[ ENVIRONMENT ]
Advices for a Sustainable future
Buy local produce
In the eyes of the consumer, agriculture has created miraculous changes in the way we consume. On supermarket shelves we can see products from every part of the world, every season of the year. But buying these products can have undesirable consequences.
Over three quarters of the amount we pay for food is used to cover the cost of harmful mechanical processes like transport, packaging and refrigeration. Farmers receive a basic percentage of the profit that often obliges them to lower the money put into production. Sometimes this can even result in the transference of harmful diseases such as mad cow disease or bird flu. When buying food that is produced near by, we also contribute to improving the local agricultural economy.
CO2 emissions to transport a kilo of apples:
• From New Zealand: 1000 gr.
• From local area: 50 gr.
When we buy apples from New Zealand, half of the price we pay goes toward fuel costs. Airborne transportation of food should be completely abolished.
Water is a scarce commodity. Although three quarters of the planet is covered in it, less than 0.01% is fit for human consumption. The population of the earth is increasing continually and so is the need for fresh water. Global warming also contributes to the depletion of this resource. In many poor countries, water supply is being privatised and sold to multinationals such as Bechtel. The company then receives benefits as water supply is regulated and distributed- as in such countries as Iraq and Bolivia. When contrasted with a resource such as petrol, we can see that water is far more essential to our survival. It is perhaps not so difficult to envisage a time when peoples will go to war over water supply.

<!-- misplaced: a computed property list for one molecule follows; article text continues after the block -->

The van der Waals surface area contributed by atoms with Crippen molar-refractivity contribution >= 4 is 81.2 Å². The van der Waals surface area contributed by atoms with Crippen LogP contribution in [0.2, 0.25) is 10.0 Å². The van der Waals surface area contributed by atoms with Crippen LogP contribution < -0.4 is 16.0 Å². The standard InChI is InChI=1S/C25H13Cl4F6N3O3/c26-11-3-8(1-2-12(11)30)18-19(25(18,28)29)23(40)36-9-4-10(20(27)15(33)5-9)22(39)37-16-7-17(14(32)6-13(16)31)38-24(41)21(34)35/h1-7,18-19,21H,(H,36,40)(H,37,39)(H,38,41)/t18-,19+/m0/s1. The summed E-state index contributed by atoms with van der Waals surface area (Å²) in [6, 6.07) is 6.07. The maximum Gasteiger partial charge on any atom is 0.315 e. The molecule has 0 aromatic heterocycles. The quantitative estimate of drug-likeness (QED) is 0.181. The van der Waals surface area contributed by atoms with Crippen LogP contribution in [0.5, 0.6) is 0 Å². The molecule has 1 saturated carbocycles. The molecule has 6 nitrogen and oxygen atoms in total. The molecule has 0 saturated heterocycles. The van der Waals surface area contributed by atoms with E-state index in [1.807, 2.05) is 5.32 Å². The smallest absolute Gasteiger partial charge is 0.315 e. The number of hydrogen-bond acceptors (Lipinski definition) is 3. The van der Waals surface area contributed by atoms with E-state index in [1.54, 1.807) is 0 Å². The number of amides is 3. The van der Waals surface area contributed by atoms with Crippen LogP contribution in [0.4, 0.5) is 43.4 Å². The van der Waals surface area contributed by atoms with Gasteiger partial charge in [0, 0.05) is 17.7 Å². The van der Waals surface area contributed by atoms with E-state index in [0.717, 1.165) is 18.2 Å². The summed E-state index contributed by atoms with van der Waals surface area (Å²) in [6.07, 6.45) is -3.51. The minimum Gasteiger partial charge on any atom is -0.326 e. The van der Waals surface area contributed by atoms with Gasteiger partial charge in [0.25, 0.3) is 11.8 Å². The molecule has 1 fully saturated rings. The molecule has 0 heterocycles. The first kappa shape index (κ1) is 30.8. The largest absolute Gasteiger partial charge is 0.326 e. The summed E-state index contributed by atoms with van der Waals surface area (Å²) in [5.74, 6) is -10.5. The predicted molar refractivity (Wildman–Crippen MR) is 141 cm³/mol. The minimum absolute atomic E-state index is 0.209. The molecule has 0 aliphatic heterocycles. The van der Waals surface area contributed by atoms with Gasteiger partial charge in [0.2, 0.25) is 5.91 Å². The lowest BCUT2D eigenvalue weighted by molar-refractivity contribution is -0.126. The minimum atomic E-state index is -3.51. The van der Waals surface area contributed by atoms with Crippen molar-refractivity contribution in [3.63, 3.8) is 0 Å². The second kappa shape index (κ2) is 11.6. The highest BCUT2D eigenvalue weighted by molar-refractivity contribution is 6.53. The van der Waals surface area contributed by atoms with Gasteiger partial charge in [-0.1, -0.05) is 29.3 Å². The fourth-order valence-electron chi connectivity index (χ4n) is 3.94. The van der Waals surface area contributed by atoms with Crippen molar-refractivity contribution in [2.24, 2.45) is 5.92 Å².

With simple measures, like turning off the tap while we brush our teeth, not using more than we need when washing the car, take showers instead of baths. We could also implement irrigation systems that utilise recycled water, prevent projects such as the introduction of golf courses in arid areas (such as the Mediterranean coast in Spain). All of this will help future generations, allowing them to benefit from this precious resource.
Large commercial outlets are particularly proficient when it comes to damaging the environment. They present themselves as centres of social and leisure activity. However, the central motif behind any such enterprise is solely to motivate mass consumption and to generate profit. In such constructions, the shopper is removed from direct contact with the natural environment. Light, air-conditioning and heating all contribute to alarming levels of energy consumption. Some such mega-stores use more energy than it would take to power a city of over 100,000 inhabitants.